Topic about “Navruz Holiday”
Navruz in Tajikistan
Tajikistan’s biggest annual celebration is the spring festival of Navruz, literally “New Day”. Navruz marks the beginning of the Persian New Year, which starts at the spring equinox. (The exact date of the celebration depends on the timing of the equinox). The roots of the festival are Zoroastrian – the religion the Persians before they converted to Islam. For the Tajiks, Navruz represents a festival of friendship and renewal of all living beings. Humping over the fire on the last Wednesday of the year is practiced by the Tajiks as well. One tradition that has survived in Tajikistan is gathering of wild flowers by children in the villages. They bring the flowers back and while wearing colourful attire walk around the village, knock on people’s doors and present them with a flower. This happens one week before Navruz and there are many old folk songs that are sang by the children during the event.
House cleaning is done before the celebrations start and this includes washing and polishing all the dishes in the household. The lady of the household has a few specific tasks. Before the New Year arrives, she places two sweeping brushes ( jaroo ) that are painted red outside the door just before the sunrise and keeps it there all the day. After the sun is fully risen, more house hold items are brought outside and a red cloth is hanged outside. The red colour signifies the household welcoming the spring-sun and by opening doors and windows the new spring air is welcomed into the homes.
Nowruz morning starts with a sweet breakfast. New colourful clothes with spring motives (flowers) are worn. Special food and sweets are prepared. All kinds of games including playing with eggs, bird fighting, slaughtering a goat and wrestling are part of the celebrations. Women also prepare a paste by cooking sumalak, a porridge made from sprouted wheat that is traditionally eaten on the spring holiday. A major part of the celebration is the selection of a queen for the Navruz that has become a national celebration and is broadcast nationally by the TV stations in Tajikistan. The celebration includes a major parade with young women dressed in their national dresses carrying the ceremonial objects used on the Navruz spread with young men and women dancing and musicians playing. March 21st and 22nd are official Navruz holidays in Tajikistan, but celebrations start before these dates and continue afterwards.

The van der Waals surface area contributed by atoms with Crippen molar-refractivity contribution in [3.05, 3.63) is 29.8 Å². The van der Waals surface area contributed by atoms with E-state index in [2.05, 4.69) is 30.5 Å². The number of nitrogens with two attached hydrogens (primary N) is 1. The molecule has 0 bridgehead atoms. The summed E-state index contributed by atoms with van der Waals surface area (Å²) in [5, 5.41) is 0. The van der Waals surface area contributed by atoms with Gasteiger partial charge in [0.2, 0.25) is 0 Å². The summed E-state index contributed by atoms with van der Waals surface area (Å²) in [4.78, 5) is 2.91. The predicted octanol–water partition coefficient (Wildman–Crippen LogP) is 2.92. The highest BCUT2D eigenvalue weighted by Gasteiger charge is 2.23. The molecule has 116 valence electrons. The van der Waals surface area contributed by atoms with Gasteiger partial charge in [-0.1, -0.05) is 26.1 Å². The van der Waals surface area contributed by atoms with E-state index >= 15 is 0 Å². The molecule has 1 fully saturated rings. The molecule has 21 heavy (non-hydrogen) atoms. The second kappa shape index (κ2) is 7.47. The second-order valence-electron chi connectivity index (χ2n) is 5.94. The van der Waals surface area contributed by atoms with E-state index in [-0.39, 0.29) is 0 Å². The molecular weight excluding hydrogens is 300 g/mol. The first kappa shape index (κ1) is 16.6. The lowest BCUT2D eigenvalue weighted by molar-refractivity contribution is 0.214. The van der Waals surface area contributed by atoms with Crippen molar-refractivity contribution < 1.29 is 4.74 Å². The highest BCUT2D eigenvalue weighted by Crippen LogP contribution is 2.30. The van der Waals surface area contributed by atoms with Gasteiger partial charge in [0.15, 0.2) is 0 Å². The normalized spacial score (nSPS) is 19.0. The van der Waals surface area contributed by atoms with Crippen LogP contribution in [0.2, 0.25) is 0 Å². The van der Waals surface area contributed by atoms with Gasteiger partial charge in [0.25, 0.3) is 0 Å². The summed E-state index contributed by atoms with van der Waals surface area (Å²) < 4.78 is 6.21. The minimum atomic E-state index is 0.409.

Celebration of Navruz in Tajikistan is an incredible eyeful in its beauty.
On these festive days spring comes entirely to the ancient Tajik land and it may be finally seen in its fine
splendor. The caressing sun cherishes the mountain peaks and lucid snowdrops fight their way through slobber. These first spring florets are the main harbingers of the festival. Traditionally, village children give them out as a symbol of the beginning of spring.
Tajikistan prepares for Navruz in advance, first of all, spiritually: by paying debts and forgiving old insults. This day of the holiday, people put on clean clothing, symbolizing a complete expurgation. Rituals with fire dating back to Zoroastrian roots of the holiday are obligatory this day. All household should come
round a bonfire or torch alight in sign of good hope against the best.
By lunch time, hosts invite guests to festive table, served with the dishes traditional for Navruz holiday: sumanak (concoction from wheat sprouts), sambusa (sausage roll from puff-paste or rissole with greens), sabzi (vegetables) and so on. All in all, there should be seven ritual dishes beginning with “S”.
Navruz is widely celebrated both in cities and villages. This day everybody goes to the main square to watch festive shows participated with singers, dancers and musicians. It is impossible to imagine the celebration of Navruz in villages without horserace, national sports contests, cockfighting, flying the kites and pigeons, and traditional goat snatching (buzkhkasi).